A Swimming Pool Isn’t Always a Goldmine

An aerial photograph of an in-ground swimming pool.

© Justin Paget - DigitalVision

Pools can be a selling point for some homes—but sometimes they can be a detriment. Many American homeowners may find owning a pool a little too risky and expensive, according to a new survey from ValuePenguin, an insurance resource.

More than one in 10 Americans who have a pool on their property now say it’s not worth the trouble. Their biggest gripes are the expense and liability; homeowners say they spend nearly $1,500 a year to maintain their pool. Safety around the pool—such as from slipping and falling on the pool deck—is also a big concern. Thirty-two percent of pool owners say a safety-related incident has happened at their pool.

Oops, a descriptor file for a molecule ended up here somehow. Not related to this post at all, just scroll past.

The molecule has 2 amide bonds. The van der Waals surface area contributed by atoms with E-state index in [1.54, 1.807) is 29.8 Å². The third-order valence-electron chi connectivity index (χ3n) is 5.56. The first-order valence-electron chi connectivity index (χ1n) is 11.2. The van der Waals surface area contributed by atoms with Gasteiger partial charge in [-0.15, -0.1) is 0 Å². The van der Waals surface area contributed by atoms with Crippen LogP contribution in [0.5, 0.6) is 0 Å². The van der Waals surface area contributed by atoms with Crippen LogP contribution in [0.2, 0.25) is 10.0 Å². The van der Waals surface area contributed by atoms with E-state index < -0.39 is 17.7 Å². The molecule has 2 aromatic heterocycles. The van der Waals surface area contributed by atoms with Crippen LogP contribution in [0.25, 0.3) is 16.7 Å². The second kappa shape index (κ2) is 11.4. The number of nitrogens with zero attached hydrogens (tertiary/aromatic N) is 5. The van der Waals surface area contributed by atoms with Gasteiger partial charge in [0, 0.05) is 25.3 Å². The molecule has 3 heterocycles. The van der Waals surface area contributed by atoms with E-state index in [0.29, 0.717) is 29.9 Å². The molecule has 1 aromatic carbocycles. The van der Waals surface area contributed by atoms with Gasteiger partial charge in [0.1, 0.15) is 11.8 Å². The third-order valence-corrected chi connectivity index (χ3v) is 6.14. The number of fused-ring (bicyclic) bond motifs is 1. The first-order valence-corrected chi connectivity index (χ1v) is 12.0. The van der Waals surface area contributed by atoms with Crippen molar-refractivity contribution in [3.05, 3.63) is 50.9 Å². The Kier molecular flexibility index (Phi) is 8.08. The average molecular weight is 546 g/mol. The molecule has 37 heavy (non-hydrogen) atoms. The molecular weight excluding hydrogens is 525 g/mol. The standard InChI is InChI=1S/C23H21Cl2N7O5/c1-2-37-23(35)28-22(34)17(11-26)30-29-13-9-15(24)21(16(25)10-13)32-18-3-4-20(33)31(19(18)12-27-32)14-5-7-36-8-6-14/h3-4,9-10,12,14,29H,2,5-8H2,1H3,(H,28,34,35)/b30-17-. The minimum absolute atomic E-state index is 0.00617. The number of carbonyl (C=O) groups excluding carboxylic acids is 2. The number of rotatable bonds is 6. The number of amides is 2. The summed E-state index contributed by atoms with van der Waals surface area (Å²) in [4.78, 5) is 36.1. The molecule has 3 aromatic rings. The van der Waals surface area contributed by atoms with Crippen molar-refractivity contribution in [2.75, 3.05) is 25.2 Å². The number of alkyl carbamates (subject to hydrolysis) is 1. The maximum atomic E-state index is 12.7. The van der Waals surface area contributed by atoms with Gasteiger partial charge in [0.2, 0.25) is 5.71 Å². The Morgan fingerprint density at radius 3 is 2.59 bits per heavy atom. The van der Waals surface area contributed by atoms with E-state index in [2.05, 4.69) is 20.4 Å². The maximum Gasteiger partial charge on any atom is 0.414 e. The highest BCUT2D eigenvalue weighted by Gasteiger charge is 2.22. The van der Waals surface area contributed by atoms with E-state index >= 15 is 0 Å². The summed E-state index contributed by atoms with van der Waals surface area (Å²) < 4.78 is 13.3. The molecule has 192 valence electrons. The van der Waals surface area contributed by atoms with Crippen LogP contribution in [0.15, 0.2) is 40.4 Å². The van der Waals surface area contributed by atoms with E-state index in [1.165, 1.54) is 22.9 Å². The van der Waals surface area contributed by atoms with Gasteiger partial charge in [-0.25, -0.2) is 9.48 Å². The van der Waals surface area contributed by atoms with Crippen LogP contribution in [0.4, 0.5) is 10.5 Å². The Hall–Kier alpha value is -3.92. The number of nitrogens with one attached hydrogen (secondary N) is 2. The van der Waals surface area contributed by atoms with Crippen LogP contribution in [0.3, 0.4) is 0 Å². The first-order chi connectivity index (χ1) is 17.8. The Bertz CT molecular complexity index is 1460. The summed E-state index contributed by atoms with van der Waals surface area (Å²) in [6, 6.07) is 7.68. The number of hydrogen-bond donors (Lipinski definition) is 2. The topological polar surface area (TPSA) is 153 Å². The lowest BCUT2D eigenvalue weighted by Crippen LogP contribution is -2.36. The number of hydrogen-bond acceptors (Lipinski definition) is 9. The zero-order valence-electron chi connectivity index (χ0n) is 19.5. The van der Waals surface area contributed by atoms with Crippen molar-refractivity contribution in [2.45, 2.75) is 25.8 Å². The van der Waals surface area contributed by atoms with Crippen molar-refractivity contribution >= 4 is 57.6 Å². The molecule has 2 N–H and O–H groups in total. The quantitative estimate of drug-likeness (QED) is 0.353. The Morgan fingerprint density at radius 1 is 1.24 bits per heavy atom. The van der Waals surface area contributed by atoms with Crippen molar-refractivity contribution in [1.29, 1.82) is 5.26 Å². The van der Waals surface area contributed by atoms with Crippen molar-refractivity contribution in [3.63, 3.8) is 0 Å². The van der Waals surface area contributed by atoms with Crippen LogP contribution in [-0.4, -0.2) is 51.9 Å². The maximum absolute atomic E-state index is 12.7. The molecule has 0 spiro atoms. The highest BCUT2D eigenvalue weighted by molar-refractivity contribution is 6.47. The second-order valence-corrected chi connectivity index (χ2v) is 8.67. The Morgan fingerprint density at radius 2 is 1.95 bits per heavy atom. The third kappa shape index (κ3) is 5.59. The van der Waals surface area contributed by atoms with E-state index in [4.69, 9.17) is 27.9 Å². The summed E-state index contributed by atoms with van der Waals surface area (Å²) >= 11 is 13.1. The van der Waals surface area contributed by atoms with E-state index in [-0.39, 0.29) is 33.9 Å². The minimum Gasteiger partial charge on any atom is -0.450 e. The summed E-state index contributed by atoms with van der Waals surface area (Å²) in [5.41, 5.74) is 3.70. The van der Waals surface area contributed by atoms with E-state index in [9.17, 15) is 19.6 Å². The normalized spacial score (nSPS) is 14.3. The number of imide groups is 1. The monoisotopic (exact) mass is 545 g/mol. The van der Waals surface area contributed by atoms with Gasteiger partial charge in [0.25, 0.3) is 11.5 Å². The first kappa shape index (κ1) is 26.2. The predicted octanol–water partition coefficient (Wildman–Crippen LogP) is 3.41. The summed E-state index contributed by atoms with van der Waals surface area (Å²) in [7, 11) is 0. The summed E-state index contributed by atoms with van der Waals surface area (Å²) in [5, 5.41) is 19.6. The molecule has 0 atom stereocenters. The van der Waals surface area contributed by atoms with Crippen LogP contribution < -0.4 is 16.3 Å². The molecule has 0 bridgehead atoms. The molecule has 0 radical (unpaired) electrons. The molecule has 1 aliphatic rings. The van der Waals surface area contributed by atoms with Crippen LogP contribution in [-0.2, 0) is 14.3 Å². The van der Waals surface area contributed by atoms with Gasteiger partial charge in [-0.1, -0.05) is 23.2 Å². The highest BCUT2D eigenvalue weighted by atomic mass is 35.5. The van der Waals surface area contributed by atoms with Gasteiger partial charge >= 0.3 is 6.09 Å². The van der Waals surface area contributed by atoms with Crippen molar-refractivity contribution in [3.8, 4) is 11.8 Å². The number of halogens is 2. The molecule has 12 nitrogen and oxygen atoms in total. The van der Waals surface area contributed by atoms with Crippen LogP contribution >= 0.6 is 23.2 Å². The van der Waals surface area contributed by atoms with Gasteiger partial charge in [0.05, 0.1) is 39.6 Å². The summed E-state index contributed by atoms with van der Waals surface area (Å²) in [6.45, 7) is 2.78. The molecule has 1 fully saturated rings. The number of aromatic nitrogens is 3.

“It’s important to identify potential liabilities and make necessary improvements to your pool,” says Divya Sangameshwar, ValuePenguin’s Home Insurance research analyst. “Alarms, for instance, will notify homeowners if someone is trying to access their pool unauthorized, or if a child or pet fell into the pool, and allow them to render aid in a timely manner.”

A bar chart showing ways homeowners practice pool safety.